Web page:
Fire and earth meet in “2 of Wands” and “Queen of Disks” by Laurel Izard. Hestia, Goddess of Community, reappears on the former, fire sprouting between her open legs. We can be inspired by loss within the community. Snakes, emissaries from the Underworld, show us fire’s power of transformation. The Earth Mother in the latter piece stands between two torches, showing us that a community cannot connect if the members are not grounded. Without substance and action, ideas hold no power.

Finally, the exhibit encourages us to explore who we allow into our community. Will we accept Sujata Tibrewala’s “Devotee” no matter what religion she professes, if any? She is celebrating Holi and we are invited to play with her among the many flashing colors. Will we also join “Playtime” with the sparrows of Lisa Nomikos’ painting? Animals, as “Siblings” by Sujata Tibrewala reminds, are living breathings. They share the planet with us. If we are taking the hands of our fellow human siblings, then we must include our siblings of other shapes and sizes. Just as our babies learn slowly to crawl, Nomikos cardinal-ifies that feeling of joy when we watch our loved ones learn something new in “Gathering.”

We are beholden to the members of our community we often forget when we act in a human-centric manner. Our community is not just Divines and Homo sapiens sapiens. Sometimes, we are quicker to include stars and other planets before we do trees (“The Stone Circle” by Jessica Kronika relies on human constructs to connect us with nature energy, building a bridge between the human need to dominate the environment and our reliance on the environment) and horses (“Running Free” by Mary Lahart reminds us that our furry friends build support networks just like we do) and flowers and birds. Is the owl hooting in the tree at night not just another elder spouting wisdom as Lahart shows in “Shapeshifter”? In the frenzy of making music, do we not connect with the same primal energies we accuse beasts of living in their entire lives as we recognize in Kat Kidwell’s “Animal Jam”?  “The Autumn Green Man” watches our interactions with nature. For too long we have tried separating ourselves through civilization and technologies. We must try to reconnect and end the destruction of our environment and the constant annihilation of other species.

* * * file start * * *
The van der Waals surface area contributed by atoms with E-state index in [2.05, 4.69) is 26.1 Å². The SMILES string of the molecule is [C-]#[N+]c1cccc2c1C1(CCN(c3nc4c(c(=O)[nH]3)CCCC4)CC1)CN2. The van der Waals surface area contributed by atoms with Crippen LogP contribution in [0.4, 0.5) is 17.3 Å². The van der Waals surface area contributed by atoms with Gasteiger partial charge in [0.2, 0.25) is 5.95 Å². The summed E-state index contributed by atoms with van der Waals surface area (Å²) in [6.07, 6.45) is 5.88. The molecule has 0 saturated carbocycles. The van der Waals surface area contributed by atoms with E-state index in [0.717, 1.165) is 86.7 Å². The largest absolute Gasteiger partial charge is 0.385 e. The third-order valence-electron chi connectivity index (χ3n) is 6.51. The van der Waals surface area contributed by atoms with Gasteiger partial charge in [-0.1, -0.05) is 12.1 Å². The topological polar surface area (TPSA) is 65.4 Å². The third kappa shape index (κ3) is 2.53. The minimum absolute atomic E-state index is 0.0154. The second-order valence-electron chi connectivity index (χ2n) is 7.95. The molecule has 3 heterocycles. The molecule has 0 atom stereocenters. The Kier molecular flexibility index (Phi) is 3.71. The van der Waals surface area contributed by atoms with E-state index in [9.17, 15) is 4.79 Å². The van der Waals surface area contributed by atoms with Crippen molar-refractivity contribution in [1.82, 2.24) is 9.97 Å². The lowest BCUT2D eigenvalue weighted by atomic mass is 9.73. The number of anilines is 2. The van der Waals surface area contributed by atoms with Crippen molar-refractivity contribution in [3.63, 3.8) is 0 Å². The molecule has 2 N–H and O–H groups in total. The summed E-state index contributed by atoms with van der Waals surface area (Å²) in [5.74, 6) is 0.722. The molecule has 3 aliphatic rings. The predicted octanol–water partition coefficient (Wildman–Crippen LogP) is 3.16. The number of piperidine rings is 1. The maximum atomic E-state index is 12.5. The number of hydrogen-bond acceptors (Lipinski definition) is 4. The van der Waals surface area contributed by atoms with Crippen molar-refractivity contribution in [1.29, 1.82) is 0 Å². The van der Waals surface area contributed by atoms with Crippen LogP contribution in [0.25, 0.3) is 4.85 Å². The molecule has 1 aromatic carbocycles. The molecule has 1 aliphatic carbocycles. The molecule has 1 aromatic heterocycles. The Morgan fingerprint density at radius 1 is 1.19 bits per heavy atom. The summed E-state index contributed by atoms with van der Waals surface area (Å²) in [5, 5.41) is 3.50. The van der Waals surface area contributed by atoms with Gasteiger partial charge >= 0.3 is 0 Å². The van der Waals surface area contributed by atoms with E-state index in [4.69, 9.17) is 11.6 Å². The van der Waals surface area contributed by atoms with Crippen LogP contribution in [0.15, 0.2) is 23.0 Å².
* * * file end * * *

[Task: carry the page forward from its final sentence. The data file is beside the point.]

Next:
The overarching message of Art: The Language of Community is connection through love. I asked earlier about what kind of community for which the exhibit is calling. We often think that “real” communities are exclusive rather than inclusive. Unity among a group of people is often based on their degrees of sameness. But perhaps we are “The Clan” of Dorothy Garden- different sizes, shapes, and colors. Different creeds and beliefs. Our banner is one of love, symbolized by Judy Demchuk’s “Lung Ta Runs with the Wind.” And it is carried by the many angels as they herald the Age of Aquarius such as Christopher Bednash’s “Heralds of Aquarius”, “Angel Dorothy”, and “Angel Wangari.”

You see, this exhibit is not merely a collection focused around a central scene. Like the spokes of a wheel, it is easy to just assume the artists took varying paths towards one common goal. However, Art: The Language of Community needs to be taken as a narrative. Language was invented to say something. All of these pieces, whether they speak of playtime or loss, have a story. Together, they take us on a journey towards oneness while respecting our differences. Of acceptance for all and redemption for our attempts to exclude and destroy. Of course, this could just be my path through the many works! We are invited to explore, not to stay safe on the well-trod path. There are infinite narratives hiding in the strokes of pain, the bonds of glue, and the twining of threads. Seek them wherever they lie for you. Explore.

Aura Chapa is a poet, writer and priesten living in Chicago. Read some of Aura’s poetry here.